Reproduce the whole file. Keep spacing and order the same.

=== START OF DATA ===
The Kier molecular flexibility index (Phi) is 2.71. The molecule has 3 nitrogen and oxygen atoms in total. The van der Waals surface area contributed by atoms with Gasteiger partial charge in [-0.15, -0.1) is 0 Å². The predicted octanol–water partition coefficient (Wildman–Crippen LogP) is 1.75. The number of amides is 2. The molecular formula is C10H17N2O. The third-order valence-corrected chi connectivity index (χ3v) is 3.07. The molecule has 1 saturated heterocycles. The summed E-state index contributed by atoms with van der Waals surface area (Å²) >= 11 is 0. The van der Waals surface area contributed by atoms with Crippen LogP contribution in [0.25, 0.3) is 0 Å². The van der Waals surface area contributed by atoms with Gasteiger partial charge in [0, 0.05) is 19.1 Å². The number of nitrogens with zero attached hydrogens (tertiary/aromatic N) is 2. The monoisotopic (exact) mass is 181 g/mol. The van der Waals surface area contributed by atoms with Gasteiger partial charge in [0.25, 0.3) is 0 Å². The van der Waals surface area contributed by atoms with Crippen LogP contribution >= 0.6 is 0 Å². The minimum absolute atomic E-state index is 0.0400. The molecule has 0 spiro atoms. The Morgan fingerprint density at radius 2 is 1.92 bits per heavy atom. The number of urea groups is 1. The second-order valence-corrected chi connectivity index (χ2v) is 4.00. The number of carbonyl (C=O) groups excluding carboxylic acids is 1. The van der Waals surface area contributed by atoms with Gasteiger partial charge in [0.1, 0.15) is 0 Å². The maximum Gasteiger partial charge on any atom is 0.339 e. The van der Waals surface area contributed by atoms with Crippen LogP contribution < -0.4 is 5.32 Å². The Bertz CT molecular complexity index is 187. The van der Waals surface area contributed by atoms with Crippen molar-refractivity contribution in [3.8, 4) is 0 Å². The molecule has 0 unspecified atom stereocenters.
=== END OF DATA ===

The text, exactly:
The Kier molecular flexibility index (Phi) is 2.71. The molecule has 3 nitrogen and oxygen atoms in total. The van der Waals surface area contributed by atoms with Gasteiger partial charge in [-0.15, -0.1) is 0 Å². The predicted octanol–water partition coefficient (Wildman–Crippen LogP) is 1.75. The number of amides is 2. The molecular formula is C10H17N2O. The third-order valence-corrected chi connectivity index (χ3v) is 3.07. The molecule has 1 saturated heterocycles. The summed E-state index contributed by atoms with van der Waals surface area (Å²) >= 11 is 0. The van der Waals surface area contributed by atoms with Crippen LogP contribution in [0.25, 0.3) is 0 Å². The van der Waals surface area contributed by atoms with Gasteiger partial charge in [0, 0.05) is 19.1 Å². The number of nitrogens with zero attached hydrogens (tertiary/aromatic N) is 2. The monoisotopic (exact) mass is 181 g/mol. The van der Waals surface area contributed by atoms with Gasteiger partial charge in [0.25, 0.3) is 0 Å². The van der Waals surface area contributed by atoms with Crippen LogP contribution >= 0.6 is 0 Å². The minimum absolute atomic E-state index is 0.0400. The molecule has 0 spiro atoms. The Morgan fingerprint density at radius 2 is 1.92 bits per heavy atom. The number of urea groups is 1. The second-order valence-corrected chi connectivity index (χ2v) is 4.00. The number of carbonyl (C=O) groups excluding carboxylic acids is 1. The van der Waals surface area contributed by atoms with Gasteiger partial charge in [0.1, 0.15) is 0 Å². The maximum Gasteiger partial charge on any atom is 0.339 e. The van der Waals surface area contributed by atoms with Crippen LogP contribution < -0.4 is 5.32 Å². The Bertz CT molecular complexity index is 187. The van der Waals surface area contributed by atoms with Crippen molar-refractivity contribution in [3.8, 4) is 0 Å². The molecule has 0 unspecified atom stereocenters.